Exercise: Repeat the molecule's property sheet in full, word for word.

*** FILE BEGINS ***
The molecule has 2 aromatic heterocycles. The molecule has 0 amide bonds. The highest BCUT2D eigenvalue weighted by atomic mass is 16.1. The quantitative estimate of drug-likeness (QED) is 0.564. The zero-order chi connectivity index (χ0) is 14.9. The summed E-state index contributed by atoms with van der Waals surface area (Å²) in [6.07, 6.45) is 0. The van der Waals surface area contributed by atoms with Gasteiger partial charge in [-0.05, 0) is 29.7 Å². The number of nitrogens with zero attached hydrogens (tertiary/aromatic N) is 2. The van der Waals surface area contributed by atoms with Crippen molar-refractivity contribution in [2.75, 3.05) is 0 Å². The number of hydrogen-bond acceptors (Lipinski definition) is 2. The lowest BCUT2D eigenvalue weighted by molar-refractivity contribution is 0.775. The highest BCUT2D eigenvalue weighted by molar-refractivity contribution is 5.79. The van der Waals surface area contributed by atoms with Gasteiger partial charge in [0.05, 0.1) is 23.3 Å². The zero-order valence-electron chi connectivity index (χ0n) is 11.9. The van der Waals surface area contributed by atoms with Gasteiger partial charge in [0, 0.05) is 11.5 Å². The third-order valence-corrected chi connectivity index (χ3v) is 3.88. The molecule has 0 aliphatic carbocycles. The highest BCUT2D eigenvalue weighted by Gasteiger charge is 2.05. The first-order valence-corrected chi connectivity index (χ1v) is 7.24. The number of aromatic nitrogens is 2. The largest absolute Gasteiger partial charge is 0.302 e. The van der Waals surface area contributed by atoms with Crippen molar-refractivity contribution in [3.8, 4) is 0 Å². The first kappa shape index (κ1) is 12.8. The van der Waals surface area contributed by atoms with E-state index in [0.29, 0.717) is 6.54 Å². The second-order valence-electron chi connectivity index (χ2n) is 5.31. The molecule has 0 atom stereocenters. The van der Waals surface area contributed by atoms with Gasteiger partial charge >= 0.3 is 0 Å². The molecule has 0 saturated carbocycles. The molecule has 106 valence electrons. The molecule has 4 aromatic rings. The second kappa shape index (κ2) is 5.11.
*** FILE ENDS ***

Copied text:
The molecule has 2 aromatic heterocycles. The molecule has 0 amide bonds. The highest BCUT2D eigenvalue weighted by atomic mass is 16.1. The quantitative estimate of drug-likeness (QED) is 0.564. The zero-order chi connectivity index (χ0) is 14.9. The summed E-state index contributed by atoms with van der Waals surface area (Å²) in [6.07, 6.45) is 0. The van der Waals surface area contributed by atoms with Gasteiger partial charge in [-0.05, 0) is 29.7 Å². The number of nitrogens with zero attached hydrogens (tertiary/aromatic N) is 2. The van der Waals surface area contributed by atoms with Crippen molar-refractivity contribution in [2.75, 3.05) is 0 Å². The number of hydrogen-bond acceptors (Lipinski definition) is 2. The lowest BCUT2D eigenvalue weighted by molar-refractivity contribution is 0.775. The highest BCUT2D eigenvalue weighted by molar-refractivity contribution is 5.79. The van der Waals surface area contributed by atoms with Gasteiger partial charge in [0.05, 0.1) is 23.3 Å². The zero-order valence-electron chi connectivity index (χ0n) is 11.9. The van der Waals surface area contributed by atoms with Gasteiger partial charge in [0, 0.05) is 11.5 Å². The third-order valence-corrected chi connectivity index (χ3v) is 3.88. The molecule has 0 aliphatic carbocycles. The highest BCUT2D eigenvalue weighted by Gasteiger charge is 2.05. The first-order valence-corrected chi connectivity index (χ1v) is 7.24. The number of aromatic nitrogens is 2. The largest absolute Gasteiger partial charge is 0.302 e. The van der Waals surface area contributed by atoms with Crippen molar-refractivity contribution in [3.8, 4) is 0 Å². The first kappa shape index (κ1) is 12.8. The van der Waals surface area contributed by atoms with E-state index in [0.29, 0.717) is 6.54 Å². The second-order valence-electron chi connectivity index (χ2n) is 5.31. The molecule has 0 atom stereocenters. The van der Waals surface area contributed by atoms with Gasteiger partial charge >= 0.3 is 0 Å². The molecule has 0 saturated carbocycles. The molecule has 106 valence electrons. The molecule has 4 aromatic rings. The second kappa shape index (κ2) is 5.11.